Which form of laser eye surgery removes the least amount of tissue?
I was recently asked to answer the following question that appeared on the Quora website: “Which form of laser eye surgery removes the least amount of tissue?”
Here is my answer: For a given refractive error, the “amount” of tissue removed is roughly the same for the two primary methods of laser refractive surgery: LASIK and ASA. Both methods use an excimer laser to remove a given amount of tissue to better focus incoming light on the retina. The difference in terms of tissue removal is the effect that each technique has on residual stromal bed. The residual stromal bed is the amount of tissue remaining after a laser procedure that contributes to the overall strength of the cornea.
At Kugler Vision, the first step in LASIK is the formation of the LASIK flap uses a femtosecond laser. For the sake of discussion lets assume that the average flap thickness is 120 microns. Let’s also assume that the average corneal thickness is 535 microns. If a patient has a refractive error of -3.00D, then the amount of tissue removed will be roughly 33 microns (this varies depending on the laser platform, but for the sake of this dissuasion let’s assume 11microns per D).
So if the cornea starts with a thickness of 535, then a 120 micron flap is made, we are left with 415 microns after the flap is made. Subract another 33 microns after the laser is performed, and we are down to 382 microns of residual stromal bed.
Let’s say the same eye had ASA, (also known as PRK). There is no flap made in ASA, but the outer layer of the eye, called the epithelium, is removed prior to laser. The epithelium is approximately 50 microns. So for the same eye: 535 – 50 (epithelium) = 485. 485 – 33 (laser) = 452. So in this example, LASIK would leave the eye with 382 microns of RSB whereas ASA would leave the eye with 452. There is much debate amongst LASIK specialists as to whether this difference matters clinically, but the general consensus is that it is best to avoid a RSB less than 250 microns. For a more in-depth review of this subject, read here.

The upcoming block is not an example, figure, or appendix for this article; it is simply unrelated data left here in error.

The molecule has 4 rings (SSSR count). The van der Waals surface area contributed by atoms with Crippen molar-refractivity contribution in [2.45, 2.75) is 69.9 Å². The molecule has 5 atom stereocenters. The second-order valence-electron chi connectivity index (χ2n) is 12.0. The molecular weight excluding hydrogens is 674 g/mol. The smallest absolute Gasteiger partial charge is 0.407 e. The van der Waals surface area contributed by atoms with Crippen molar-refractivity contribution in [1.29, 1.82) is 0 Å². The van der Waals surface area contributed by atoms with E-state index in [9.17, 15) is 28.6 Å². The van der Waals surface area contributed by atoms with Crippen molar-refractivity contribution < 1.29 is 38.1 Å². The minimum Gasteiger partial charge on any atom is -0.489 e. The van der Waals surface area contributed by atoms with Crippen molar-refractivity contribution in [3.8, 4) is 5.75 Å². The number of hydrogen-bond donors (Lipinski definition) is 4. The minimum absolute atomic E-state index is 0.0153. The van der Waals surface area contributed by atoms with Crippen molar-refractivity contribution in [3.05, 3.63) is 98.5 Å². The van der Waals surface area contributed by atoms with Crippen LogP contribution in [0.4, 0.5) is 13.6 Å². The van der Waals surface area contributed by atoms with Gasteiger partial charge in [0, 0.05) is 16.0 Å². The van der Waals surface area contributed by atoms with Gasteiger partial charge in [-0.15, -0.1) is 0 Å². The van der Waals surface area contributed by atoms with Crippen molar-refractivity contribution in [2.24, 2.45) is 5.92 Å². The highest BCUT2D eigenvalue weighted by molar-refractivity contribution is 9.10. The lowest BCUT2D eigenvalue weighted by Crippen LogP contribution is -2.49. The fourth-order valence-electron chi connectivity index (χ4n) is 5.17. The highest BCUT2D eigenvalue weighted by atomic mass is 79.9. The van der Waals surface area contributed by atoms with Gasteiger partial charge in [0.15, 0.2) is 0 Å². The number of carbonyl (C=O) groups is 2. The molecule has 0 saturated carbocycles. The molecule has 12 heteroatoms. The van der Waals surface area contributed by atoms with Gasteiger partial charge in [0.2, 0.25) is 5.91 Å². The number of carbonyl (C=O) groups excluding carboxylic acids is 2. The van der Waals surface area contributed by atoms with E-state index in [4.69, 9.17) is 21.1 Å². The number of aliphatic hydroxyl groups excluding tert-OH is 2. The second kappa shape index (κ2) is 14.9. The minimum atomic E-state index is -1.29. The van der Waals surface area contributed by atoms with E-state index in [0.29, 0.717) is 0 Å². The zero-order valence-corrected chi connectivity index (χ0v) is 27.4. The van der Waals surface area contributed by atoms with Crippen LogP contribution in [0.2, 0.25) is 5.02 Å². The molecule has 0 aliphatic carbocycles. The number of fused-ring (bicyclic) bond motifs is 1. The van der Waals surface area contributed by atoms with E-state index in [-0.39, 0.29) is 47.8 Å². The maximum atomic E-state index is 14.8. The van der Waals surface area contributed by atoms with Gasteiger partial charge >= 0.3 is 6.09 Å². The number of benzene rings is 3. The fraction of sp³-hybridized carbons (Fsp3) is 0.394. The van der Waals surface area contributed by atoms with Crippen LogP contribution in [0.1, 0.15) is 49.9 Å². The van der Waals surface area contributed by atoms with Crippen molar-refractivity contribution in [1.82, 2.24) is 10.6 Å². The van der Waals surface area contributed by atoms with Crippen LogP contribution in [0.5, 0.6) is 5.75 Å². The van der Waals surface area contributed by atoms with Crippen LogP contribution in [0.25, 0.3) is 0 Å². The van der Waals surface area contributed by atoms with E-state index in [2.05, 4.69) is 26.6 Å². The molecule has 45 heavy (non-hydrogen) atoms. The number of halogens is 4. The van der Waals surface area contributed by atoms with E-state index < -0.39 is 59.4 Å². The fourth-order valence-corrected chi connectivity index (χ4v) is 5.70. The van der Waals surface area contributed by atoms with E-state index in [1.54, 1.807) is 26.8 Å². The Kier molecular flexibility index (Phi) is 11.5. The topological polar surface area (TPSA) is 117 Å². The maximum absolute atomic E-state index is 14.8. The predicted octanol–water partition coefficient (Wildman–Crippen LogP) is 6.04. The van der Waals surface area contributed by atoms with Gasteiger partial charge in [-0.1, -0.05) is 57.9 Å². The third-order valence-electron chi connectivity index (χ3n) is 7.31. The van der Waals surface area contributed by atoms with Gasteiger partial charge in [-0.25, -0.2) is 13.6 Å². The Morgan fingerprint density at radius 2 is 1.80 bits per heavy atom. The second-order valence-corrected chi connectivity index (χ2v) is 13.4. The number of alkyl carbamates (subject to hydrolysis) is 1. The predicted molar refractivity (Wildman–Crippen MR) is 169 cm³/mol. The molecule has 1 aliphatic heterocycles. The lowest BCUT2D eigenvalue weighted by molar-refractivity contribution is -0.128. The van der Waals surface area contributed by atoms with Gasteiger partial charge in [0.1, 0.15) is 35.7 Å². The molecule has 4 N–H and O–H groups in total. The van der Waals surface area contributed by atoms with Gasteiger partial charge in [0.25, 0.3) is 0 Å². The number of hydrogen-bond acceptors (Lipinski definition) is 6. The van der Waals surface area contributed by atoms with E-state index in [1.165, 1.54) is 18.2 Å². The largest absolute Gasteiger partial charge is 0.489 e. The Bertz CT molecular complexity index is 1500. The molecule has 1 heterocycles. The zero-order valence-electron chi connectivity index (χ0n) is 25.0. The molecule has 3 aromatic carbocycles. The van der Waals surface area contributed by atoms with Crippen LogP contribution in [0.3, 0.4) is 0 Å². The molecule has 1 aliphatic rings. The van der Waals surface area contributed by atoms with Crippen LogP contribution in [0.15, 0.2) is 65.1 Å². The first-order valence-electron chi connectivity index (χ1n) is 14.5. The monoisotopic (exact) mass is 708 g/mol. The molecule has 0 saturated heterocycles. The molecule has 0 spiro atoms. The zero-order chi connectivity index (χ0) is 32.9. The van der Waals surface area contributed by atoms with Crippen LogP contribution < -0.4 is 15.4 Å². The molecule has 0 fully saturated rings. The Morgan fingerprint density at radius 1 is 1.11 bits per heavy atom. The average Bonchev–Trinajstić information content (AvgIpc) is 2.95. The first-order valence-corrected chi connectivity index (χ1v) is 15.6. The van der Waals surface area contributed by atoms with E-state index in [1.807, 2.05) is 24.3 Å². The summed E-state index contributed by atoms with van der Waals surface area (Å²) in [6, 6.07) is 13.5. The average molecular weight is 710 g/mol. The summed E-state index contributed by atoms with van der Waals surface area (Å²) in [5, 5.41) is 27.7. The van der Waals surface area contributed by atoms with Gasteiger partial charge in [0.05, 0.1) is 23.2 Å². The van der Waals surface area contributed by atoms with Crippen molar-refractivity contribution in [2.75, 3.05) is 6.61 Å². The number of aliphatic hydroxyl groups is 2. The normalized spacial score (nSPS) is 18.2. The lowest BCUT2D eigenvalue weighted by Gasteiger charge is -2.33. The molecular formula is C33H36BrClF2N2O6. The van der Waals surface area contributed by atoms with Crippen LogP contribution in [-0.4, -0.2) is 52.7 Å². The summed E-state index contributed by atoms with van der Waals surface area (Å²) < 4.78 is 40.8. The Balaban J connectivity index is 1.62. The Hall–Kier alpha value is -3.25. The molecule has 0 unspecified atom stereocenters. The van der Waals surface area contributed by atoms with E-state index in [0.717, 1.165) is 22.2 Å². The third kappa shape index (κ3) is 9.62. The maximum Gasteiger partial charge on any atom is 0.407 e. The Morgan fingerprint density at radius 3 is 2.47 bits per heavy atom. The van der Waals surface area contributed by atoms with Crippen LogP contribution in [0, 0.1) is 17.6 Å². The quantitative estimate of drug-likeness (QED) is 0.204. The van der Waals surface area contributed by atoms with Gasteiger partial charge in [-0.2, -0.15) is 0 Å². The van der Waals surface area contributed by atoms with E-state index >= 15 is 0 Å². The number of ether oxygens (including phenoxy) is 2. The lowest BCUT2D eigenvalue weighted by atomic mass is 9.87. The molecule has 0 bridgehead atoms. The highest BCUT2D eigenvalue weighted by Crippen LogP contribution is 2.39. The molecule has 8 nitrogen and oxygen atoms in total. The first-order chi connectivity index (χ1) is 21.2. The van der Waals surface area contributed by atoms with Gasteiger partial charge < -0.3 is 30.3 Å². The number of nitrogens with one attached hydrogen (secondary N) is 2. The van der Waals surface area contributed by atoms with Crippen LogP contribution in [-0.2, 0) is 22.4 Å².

Lance Kugler, MD, is a specialist in LASIK and vision correction surgery and CEO of Kugler Vision. A proud Omaha native, he is passionate about improving lives through clear vision. Dr. Kugler serves on several national boards, and his practice is recognized internationally as a center of excellence. Dr. Kugler is one of the original founders of the Refractive Surgery Alliance, an international organization comprised of over 350 of the world’s leading vision correction surgeons; he also served as its first president. In 2019, Dr. Kugler was selected as a TEDx speaker, and delivered a talk in Omaha about the worldwide epidemic of nearsightedness and refractive solutions. Dr. Kugler is an Associate Professor of Refractive Surgery at the University of Nebraska Medical Center’s Truhlsen Eye Institute, has been published in many medical journals, and participates in numerous clinical studies to advance the field of vision correction surgery. Dr. Kugler and his wife are proud parents to five active kids. When he has a spare moment, he enjoys skiing, tennis, travel, and fine coffee.